Small dose friends. You know the ones I’m talking about. The people you adore seeing when it’s been a while, but if you see them too often it’s emotionally draining. Or irritating. Or just exhausting.
But that doesn’t mean that they’re not a very important part of your life.
Hannah and Marnie? Small dose. Miranda and Carrie? Small dose. Annie and Lillian? Small. Dose.
To have a friendship that is strong, meaningful and full of love, doesn’t mean you have to be in one another’s pocket all the time.
“If something is consistently toxic or consistently negative, then you just don’t want it,” Levine told Mic. “But if it’s somebody with whom you have a shared history that’s irreplaceable — somebody who knows your parents, grew up on your block, went away to school with you — these are treasured memories you share with a person.”
To make myself feel less alone, I asked whether other people had small dose friends. Newsflash: everyone does. Here’s what they all have in common and why we should all feel OK about it.
1. They only talk about their significant other.
“I have a small dose friend. She only talks about her boyfriend/her boyfriend’s dog/her boyfriend’s job all the time. It is really hard to hang around her too much in one go but I still love seeing her.” – Sophie
Listen: Rebecca Sparrow and Robin Bailey, on how to go about breaking up with a friend. Post continues after audio.
2. They are a little too intense.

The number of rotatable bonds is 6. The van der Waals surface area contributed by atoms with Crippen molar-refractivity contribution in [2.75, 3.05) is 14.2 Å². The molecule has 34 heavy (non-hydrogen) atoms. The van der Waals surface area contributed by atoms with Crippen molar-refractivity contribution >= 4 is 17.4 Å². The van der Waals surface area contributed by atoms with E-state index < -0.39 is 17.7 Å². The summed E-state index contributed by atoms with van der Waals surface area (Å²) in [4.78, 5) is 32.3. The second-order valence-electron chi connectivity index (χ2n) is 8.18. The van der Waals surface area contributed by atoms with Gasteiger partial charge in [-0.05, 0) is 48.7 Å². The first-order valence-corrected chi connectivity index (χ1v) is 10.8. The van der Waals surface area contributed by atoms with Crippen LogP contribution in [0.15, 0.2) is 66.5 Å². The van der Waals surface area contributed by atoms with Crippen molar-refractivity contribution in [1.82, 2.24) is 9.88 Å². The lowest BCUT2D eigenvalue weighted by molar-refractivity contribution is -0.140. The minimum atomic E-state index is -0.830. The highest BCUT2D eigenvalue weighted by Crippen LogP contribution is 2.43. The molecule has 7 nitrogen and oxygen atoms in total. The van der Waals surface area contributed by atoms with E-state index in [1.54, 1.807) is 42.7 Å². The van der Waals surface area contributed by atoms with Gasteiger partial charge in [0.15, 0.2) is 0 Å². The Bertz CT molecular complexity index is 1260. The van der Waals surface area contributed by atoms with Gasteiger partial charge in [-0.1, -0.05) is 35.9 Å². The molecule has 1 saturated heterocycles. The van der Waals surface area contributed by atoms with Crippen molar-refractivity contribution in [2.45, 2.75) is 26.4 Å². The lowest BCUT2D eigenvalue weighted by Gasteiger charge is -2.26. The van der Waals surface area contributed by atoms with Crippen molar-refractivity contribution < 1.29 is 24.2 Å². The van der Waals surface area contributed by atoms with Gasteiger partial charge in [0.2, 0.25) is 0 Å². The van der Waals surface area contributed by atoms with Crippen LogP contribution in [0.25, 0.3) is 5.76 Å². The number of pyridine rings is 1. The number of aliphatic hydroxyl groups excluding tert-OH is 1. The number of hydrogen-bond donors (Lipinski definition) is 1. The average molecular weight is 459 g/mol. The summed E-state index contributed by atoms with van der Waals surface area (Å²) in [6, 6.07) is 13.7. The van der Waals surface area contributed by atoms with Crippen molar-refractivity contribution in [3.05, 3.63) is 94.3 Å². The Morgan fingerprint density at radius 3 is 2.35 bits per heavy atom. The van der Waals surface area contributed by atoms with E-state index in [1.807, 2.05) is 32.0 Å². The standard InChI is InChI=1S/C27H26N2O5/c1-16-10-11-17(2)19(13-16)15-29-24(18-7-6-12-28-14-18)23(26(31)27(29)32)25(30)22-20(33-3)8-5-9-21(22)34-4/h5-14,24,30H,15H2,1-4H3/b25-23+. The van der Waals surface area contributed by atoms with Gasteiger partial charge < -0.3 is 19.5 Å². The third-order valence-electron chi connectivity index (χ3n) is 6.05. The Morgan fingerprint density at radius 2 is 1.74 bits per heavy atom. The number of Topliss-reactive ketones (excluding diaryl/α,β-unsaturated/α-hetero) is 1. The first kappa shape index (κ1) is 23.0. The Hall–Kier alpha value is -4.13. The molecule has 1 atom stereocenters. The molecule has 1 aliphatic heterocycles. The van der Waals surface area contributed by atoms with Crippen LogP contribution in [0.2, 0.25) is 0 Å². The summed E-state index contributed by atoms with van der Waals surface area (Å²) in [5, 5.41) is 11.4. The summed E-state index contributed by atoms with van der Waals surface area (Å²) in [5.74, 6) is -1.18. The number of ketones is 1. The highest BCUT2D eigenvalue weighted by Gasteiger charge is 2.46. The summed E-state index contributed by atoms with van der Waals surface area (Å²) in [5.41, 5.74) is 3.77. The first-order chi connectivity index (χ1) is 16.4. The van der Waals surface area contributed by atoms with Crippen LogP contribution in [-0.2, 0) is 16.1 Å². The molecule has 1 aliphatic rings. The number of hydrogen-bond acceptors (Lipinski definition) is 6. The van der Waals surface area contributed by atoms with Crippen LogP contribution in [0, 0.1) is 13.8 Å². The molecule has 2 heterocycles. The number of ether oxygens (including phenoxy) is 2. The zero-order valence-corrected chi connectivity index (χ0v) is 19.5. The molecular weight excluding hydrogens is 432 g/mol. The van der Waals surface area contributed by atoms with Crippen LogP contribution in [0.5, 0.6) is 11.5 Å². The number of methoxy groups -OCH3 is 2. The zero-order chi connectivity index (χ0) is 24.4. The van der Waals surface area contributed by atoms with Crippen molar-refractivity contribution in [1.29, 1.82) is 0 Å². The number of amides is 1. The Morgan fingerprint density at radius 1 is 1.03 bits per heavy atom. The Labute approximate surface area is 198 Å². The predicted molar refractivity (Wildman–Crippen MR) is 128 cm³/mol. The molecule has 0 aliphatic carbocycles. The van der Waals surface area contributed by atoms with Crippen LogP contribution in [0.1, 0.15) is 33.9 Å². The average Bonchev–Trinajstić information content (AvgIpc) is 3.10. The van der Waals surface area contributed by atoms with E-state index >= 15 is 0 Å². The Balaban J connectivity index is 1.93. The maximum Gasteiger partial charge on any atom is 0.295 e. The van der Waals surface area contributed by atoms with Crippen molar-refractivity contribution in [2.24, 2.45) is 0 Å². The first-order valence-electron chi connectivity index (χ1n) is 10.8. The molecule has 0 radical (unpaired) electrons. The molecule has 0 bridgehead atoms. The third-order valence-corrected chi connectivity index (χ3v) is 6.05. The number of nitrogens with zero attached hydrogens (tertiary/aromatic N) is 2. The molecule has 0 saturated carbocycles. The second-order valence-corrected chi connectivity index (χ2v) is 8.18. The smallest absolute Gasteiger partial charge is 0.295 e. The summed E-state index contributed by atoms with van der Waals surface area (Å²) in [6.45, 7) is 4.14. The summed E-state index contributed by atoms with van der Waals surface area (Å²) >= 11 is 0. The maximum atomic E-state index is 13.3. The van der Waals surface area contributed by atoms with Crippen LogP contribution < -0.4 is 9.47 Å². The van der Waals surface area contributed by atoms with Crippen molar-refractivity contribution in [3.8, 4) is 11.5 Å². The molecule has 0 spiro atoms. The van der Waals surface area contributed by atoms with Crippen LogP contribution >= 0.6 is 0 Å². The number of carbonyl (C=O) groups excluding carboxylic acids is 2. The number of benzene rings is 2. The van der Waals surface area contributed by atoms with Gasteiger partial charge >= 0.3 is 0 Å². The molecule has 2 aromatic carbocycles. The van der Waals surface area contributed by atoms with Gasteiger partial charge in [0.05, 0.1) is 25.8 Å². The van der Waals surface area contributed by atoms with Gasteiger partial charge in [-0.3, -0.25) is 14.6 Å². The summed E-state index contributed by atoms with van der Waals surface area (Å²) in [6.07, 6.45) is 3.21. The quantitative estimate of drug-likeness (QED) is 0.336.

“I have a good friend from high school who is just exhausting. He never just wants to grab brunch – if we ever catch up, he kinda expects it to be an ‘all day’ thing and looks physically wounded if I say, ‘OK, thanks for coffee, I have to go and do other things now!'” – Cynthia
3. All she wants to do is talk about herself.
“I have a friend who I have known for my whole life. When we were at school we could hang out all the time, no problem. But now whenever we catch up she only talks about herself. It is exhausting. I now only see her occasionally, because I genuinely do want to stay friends with her.” – Fran
4. She is too much of a gossip.
“I have a friend who just talks about people when we meet. It’s like they’re my go-to gossip person and all they want to talk about it is this random person from high school and how they dropped out of their uni degree and is now working at the local wherever. It’s a maximum hour of time spent with them, but that doesn’t mean I don’t want to hang out occasionally.” – Megan.